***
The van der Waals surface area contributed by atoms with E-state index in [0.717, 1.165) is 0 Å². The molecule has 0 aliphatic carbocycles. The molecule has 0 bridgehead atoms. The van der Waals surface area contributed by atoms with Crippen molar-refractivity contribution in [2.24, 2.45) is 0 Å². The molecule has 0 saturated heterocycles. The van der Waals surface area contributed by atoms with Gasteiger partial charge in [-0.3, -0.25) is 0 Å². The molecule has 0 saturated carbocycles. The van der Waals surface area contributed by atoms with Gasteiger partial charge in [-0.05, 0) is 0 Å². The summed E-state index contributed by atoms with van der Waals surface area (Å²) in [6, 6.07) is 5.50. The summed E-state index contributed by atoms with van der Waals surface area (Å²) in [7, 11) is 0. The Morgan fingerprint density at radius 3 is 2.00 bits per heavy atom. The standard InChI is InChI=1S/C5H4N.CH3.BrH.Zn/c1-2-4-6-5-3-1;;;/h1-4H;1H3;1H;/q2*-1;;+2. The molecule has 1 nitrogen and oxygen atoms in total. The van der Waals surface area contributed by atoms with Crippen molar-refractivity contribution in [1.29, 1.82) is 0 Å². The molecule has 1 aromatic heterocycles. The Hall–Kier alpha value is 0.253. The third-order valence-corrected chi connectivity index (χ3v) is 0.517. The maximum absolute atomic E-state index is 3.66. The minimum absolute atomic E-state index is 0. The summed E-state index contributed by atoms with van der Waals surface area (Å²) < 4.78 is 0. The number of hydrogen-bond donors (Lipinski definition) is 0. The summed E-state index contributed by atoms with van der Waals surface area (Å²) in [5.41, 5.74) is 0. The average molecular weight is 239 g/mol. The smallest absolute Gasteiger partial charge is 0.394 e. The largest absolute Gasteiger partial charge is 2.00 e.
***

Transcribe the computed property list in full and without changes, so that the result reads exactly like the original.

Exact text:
The van der Waals surface area contributed by atoms with E-state index in [0.717, 1.165) is 0 Å². The molecule has 0 aliphatic carbocycles. The molecule has 0 bridgehead atoms. The van der Waals surface area contributed by atoms with Crippen molar-refractivity contribution in [2.24, 2.45) is 0 Å². The molecule has 0 saturated heterocycles. The van der Waals surface area contributed by atoms with Gasteiger partial charge in [-0.3, -0.25) is 0 Å². The molecule has 0 saturated carbocycles. The van der Waals surface area contributed by atoms with Gasteiger partial charge in [-0.05, 0) is 0 Å². The summed E-state index contributed by atoms with van der Waals surface area (Å²) in [6, 6.07) is 5.50. The summed E-state index contributed by atoms with van der Waals surface area (Å²) in [7, 11) is 0. The Morgan fingerprint density at radius 3 is 2.00 bits per heavy atom. The standard InChI is InChI=1S/C5H4N.CH3.BrH.Zn/c1-2-4-6-5-3-1;;;/h1-4H;1H3;1H;/q2*-1;;+2. The molecule has 1 nitrogen and oxygen atoms in total. The van der Waals surface area contributed by atoms with Crippen molar-refractivity contribution in [1.29, 1.82) is 0 Å². The molecule has 1 aromatic heterocycles. The Hall–Kier alpha value is 0.253. The third-order valence-corrected chi connectivity index (χ3v) is 0.517. The maximum absolute atomic E-state index is 3.66. The minimum absolute atomic E-state index is 0. The summed E-state index contributed by atoms with van der Waals surface area (Å²) < 4.78 is 0. The number of hydrogen-bond donors (Lipinski definition) is 0. The summed E-state index contributed by atoms with van der Waals surface area (Å²) in [5.41, 5.74) is 0. The average molecular weight is 239 g/mol. The smallest absolute Gasteiger partial charge is 0.394 e. The largest absolute Gasteiger partial charge is 2.00 e.